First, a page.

Why did Bubby, grandma, always say that? And does it really have to do with the evil eye? Is this evil eye a cousin of walking under ladders with black cats on the Friday the thirteenth? The answers, in order, are: Because she loved you. Yes, but with an explanation. No.
Kenahora, although everyone thinks is a Yiddish word is actually three words slurred together in Yinglish –- the vibrant language of Native Americans of the Lower East Side: kein, the Yiddish word for no or negating, ayin Hebrew for eye, and hara, Hebrew for Evil.
Now think back to when she used it: "Such a sheine punim, kenahora." "You've grown, kenahora." "He's making money hand over fist, kenahora." (you should only be so lucky)
I have a friend in, well, I'm not saying where they're from, because I want to protect myself from what will happen if I don't protect their anonymity. They make in the seven-digits a year (kenahora). They drive a five-year-old station wagon. He once told me why she insisted on it. Their neighbors don't have as much, and their neighbors' neighbors have even less (and they're still not slumming, mind you). If she gets a new car then her neighbor will be compelled to keep up -- and her neighbor likewise. Somewhere down the line someone is going to be hurting from racing too hard. She doesn't want that frustration to be caused by her. And not for purely altruistic reasons.
G‑d gives us things. G‑d does not give others these same things. This can and does cause jealousy, an unvoiced "Why does she deserve it?" and somewhere on High that energy does not dissipate. It gravitates, and brings into question "Maybe she doesn't deserve it after all?"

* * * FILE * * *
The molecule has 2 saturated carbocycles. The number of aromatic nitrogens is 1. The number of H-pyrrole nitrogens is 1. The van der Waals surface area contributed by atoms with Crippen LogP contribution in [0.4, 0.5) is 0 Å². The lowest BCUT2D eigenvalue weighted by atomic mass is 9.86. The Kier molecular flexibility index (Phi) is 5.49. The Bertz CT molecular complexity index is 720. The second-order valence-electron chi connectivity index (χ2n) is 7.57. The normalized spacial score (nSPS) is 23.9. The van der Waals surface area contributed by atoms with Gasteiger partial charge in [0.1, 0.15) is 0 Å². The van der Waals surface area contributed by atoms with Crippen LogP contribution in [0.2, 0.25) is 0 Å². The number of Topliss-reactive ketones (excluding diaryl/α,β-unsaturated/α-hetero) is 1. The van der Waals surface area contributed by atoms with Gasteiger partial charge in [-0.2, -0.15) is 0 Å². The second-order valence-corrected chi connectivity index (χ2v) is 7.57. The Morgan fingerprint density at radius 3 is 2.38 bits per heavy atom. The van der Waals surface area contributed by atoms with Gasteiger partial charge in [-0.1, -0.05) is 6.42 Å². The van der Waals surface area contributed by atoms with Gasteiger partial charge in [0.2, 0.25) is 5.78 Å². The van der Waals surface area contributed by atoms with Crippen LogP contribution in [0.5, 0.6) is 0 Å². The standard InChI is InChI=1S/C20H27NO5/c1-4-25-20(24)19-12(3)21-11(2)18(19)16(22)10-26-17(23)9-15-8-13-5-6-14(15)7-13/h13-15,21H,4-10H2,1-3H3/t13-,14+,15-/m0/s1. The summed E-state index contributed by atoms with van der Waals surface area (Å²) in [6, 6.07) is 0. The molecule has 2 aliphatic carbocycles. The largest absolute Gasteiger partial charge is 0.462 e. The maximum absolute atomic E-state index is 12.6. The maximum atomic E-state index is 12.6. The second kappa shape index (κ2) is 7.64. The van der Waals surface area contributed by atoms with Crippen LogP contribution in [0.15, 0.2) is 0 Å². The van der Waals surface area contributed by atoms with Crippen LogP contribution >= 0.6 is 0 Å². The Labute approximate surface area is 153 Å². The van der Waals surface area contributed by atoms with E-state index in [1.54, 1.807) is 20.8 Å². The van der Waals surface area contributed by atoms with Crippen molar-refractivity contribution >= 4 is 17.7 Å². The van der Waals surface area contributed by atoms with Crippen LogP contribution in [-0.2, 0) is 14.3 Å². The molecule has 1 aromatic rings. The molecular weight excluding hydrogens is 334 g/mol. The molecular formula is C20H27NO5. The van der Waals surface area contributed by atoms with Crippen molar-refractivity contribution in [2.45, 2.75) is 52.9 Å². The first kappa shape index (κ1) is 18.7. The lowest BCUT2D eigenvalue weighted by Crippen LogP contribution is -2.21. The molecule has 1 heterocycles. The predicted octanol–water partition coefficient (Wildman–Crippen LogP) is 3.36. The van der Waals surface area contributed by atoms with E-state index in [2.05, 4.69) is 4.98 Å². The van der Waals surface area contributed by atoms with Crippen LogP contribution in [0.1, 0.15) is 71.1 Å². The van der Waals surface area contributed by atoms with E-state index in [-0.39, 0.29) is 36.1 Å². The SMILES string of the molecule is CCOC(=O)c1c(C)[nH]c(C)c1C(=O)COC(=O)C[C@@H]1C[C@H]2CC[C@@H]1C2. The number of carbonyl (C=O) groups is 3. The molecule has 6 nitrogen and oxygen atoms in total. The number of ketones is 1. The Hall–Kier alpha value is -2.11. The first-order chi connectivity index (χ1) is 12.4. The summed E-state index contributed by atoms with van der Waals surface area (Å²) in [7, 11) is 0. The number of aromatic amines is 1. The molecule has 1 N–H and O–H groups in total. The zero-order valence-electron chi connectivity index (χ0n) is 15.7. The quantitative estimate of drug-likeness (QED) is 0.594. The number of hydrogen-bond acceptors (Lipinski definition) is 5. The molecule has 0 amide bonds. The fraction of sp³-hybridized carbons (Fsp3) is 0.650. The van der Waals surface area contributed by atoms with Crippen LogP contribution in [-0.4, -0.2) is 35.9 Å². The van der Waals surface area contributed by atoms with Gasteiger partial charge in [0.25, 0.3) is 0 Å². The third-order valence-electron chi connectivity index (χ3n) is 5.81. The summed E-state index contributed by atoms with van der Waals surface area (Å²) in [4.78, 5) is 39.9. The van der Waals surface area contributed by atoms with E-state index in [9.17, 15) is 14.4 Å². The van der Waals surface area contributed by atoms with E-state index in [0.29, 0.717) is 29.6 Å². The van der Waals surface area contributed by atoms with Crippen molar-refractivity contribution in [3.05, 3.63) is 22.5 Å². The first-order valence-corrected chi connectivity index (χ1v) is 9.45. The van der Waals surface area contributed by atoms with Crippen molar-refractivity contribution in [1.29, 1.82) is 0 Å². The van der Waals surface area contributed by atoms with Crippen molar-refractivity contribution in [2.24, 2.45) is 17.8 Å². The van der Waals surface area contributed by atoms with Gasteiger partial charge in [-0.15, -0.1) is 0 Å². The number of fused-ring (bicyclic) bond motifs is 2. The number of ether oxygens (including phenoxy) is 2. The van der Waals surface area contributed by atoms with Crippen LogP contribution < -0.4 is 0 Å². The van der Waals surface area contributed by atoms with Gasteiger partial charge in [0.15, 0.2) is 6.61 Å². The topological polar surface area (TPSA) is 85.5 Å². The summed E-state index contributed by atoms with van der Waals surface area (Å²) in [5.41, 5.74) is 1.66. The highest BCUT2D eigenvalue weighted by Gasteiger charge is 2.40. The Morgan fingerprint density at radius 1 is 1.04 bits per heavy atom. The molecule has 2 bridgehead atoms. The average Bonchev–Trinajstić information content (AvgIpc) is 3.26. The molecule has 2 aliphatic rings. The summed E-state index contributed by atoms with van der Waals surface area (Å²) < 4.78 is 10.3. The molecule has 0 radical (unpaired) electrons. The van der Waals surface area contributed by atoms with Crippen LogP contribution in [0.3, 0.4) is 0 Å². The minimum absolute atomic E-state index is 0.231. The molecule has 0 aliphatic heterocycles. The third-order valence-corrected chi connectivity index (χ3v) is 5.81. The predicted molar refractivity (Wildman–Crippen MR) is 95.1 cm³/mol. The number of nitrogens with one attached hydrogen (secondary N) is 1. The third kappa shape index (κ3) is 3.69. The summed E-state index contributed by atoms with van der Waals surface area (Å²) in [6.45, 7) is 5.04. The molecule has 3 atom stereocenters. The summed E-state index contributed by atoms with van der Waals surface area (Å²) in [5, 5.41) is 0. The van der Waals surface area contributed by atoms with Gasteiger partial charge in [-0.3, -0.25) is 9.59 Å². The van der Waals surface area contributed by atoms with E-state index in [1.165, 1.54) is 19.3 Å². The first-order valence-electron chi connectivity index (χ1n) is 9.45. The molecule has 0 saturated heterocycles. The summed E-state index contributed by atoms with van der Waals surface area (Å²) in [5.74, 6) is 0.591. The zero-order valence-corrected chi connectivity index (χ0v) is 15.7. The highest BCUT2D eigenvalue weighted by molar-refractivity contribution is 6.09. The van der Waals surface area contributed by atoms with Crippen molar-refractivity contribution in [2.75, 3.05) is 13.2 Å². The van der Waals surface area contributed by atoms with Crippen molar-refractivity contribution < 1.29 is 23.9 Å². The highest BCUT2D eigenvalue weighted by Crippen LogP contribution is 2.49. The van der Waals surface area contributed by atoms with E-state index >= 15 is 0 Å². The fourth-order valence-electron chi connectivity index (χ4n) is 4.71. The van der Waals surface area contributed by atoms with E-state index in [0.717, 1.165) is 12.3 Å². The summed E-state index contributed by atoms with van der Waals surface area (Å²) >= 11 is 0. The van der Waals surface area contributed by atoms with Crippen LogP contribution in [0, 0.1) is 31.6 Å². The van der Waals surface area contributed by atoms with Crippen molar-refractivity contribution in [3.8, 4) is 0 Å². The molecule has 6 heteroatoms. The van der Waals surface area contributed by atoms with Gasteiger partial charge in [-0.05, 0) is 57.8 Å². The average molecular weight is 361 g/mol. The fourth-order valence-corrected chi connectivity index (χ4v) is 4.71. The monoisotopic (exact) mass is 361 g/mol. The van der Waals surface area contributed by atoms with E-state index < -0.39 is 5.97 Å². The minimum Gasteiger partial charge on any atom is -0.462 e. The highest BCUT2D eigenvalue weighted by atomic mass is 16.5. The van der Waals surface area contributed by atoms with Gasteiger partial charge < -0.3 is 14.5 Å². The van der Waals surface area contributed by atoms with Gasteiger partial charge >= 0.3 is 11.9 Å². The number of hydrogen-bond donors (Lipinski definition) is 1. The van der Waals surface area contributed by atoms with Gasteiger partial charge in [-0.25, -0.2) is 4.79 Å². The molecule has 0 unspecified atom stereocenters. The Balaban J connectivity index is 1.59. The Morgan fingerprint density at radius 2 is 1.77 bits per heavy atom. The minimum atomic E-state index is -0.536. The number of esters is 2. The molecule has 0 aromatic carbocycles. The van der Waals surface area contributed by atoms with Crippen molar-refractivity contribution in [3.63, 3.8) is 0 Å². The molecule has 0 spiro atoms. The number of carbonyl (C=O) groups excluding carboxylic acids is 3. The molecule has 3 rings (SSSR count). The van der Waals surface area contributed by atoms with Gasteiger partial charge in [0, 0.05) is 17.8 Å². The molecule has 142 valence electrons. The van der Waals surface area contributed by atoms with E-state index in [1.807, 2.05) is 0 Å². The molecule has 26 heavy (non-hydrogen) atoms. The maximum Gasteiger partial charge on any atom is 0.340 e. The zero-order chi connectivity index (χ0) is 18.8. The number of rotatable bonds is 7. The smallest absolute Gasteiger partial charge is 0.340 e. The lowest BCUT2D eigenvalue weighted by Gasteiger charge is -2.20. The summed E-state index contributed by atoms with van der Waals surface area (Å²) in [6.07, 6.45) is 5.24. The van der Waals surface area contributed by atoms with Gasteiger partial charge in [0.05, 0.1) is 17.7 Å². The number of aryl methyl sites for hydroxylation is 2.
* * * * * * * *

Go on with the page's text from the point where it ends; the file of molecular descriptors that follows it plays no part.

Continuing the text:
Those-who-have-don't-show doesn't have to be grounded in smugness. We don't want that our good fortune should accentuate what others are missing. Which is why boasting is unJewish. And why when something said could be seen as boasting, it is hurriedly whispered and sandwiched between kenahoras and pu-pu-pu's.
The pu-pu-pu, incidentally, is spitting noises. Spitting as if in disgust. It's an appropriate Yiddishism: when you see an exceptionally beautiful child you say "Miyuskeit! Pu!" ("Disgusting!")
Asking Jewish grandmothers how many grandchildren they have can risk a faux pas. While some won't hesitate to blurt out a number, others will fidget and mumble. Putting a number on a blessing is considered bad taste.
You might also notice when they are counting a Minyan they won't count one-two-three but do something more convoluted.
Think it originated in Eastern Europe? This week's Parshah begins with the warning not to count people directly. (There is another reason not to count directly; it negates the quality of Infinite in the person, but that's for another time.)
See how much your Bubby loved you?